Saturday, April 29, 2017

2017 California Mille Rally participant involved in fatal collision.


The article in Autoweek didn't give the cause of this incident. The driver may have sustained a tire or suspension component failure. The driver may have swerved to avoid a deer or other animal. I have driven in the Mendocino area for many years and there are many locations where the trees are right alongside the narrow roadway. There isn't a great margin for error. So there are many possible causes

This is very sad. Running off the road into a large tree is about the worst scenario for an automotive collision. Early cars were not designed to absorb impact nor were occupant restraints engineered into their construction. An aftermarket seat belt seems to have contributed to the passenger's survival, who didn't have to contend with striking the steering wheel and column. Hard to say if it would have helped the driver. These cars are from the era where people thought it was better to be "thrown clear of the vehicle" in a serious collision. Which is obviously not the best approach.

I have commented on this subject before, that when you are driving a vintage car you are operating in the driver's safety standards of that era, which unfortunately were pretty much non existent. We are so used to driving modern cars with deformable energy absorbing structures and full passenger restraints including numerous air bags. In these vehicles it is quite rare when a driver or passenger is killed, and usually only in the most extreme impacts. This same situation occurs in the "Hot Rod" and "Street Rod" communities. Authentic early cars or their modern reproductions are just as lacking in passenger protection.

I rode motorcycles for over thirty five years and I accepted the fact that there was an inherent danger in the process. I did use the appropriate safety equipment. While these old cars are lovely there is a similar acceptance of hazard in their use. I have read articles where enthusiasts that have been participating in non professional racing competitions, like vintage or SCCA type of road racing events have been tragically killed or seriously injured. High speed competition is always risky, However the sanctioning bodies for these events usually require specialized safety equipment, vehicle inspection, driver's training and licensing requirements. Racing is safer than ever, but the risk of injury can never be eliminated. When I participated in auto cross events these usually took place at regular "street driving speeds." These were not considered speed competitions.

These were considered to be the entry level events. There was another step up, where two cars run mirror image courses at the same time. Then there were timed speed events run on an actual race course, which of course results in higher speeds. Track days are popular with many enthusiasts and of course the opportunity to damage your car or your body are always present. At the highest level there is of course, actual amateur road racing. No one is ever required to compete in any of these venues. If you enjoy and are comfortable at any level you can always stay at that level.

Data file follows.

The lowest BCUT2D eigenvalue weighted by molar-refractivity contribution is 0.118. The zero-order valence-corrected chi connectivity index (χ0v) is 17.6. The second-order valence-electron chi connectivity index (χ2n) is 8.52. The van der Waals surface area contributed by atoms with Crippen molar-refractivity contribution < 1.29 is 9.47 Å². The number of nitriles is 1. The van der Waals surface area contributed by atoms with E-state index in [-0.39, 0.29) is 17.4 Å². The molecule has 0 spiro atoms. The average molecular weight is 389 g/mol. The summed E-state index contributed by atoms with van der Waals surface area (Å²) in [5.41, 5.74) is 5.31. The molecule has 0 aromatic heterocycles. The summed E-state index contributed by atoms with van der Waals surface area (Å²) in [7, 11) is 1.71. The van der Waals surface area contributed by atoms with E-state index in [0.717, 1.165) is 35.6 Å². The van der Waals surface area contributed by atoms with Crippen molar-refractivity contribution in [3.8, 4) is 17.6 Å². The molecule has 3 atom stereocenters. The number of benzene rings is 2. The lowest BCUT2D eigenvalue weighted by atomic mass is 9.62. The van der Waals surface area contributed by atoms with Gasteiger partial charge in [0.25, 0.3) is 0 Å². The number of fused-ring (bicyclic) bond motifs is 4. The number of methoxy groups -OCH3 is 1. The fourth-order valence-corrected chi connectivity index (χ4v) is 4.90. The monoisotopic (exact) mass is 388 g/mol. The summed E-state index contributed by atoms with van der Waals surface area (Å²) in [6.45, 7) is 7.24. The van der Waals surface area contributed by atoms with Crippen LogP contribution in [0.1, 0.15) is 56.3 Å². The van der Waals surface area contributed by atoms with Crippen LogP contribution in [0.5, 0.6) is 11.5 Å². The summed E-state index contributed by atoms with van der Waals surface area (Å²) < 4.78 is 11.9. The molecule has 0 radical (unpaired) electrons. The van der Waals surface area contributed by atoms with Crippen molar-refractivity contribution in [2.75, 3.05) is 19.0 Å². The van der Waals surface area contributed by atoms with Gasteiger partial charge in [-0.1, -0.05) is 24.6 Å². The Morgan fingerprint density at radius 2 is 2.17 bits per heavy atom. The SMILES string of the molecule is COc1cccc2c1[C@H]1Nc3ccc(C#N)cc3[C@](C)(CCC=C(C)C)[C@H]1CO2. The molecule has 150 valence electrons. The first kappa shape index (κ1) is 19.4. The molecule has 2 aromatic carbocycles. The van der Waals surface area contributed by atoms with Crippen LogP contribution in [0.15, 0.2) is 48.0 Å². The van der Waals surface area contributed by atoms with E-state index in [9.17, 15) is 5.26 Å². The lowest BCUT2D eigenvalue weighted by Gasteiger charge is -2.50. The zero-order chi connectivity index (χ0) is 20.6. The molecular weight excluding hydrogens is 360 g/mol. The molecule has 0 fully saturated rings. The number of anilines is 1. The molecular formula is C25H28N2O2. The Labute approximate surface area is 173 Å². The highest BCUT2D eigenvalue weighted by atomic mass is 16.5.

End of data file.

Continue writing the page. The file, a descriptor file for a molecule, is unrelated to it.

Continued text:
We all drive on public highways to fulfill our transportation needs. We share the roads with many different drivers of varying skill levels and interest. Many are paying more attention to their texts and tweets than traffic conditions around them. Some have emotional and aggression issues that can erupt as road rage incidents. How about those drivers that engage in a makeshift speed competition to "prove something " to another driver. I know I've had cars blow past me at close to a hundred miles an hour in freeway traffic! So driving back and forth to work has it's own level of danger.

I extend my sympathies to the families for their loss. I also hope that this does not bring a storm of criticism upon the promoters of these types of events. These rallies are clearly described as touring events. There is no expectation, and there should not be excuses for treating this as a high speed competition. However it has been reported that several European Rallies have been met with tragedy when some participants have decided that they are going to try to fill the shoes of legendary race and rally drivers. Some have met with tragic consequences.

I'm not trying to be negative about the hobby of driving older cars for fun. I certainly enjoy driving them. We have to be realistic about their abilities in modern traffic conditions. I put quite a few miles on my drum brake equipped '70 Mustang coupe. This was not the best stopping car in the world, and I was constantly aware of this. There were many times when I felt very stressed because I had to be constantly hyper alert to changing traffic conditions. In my situation I had the option of upgrading the braking system. I didn't do that, I just ended up selling the car. If the emphasis is on maintaining the vehicle's originality sometimes you don't have that choice.

photo source: Jay Leno's garage

Let's be careful out there. This old car hobby is about having fun. 

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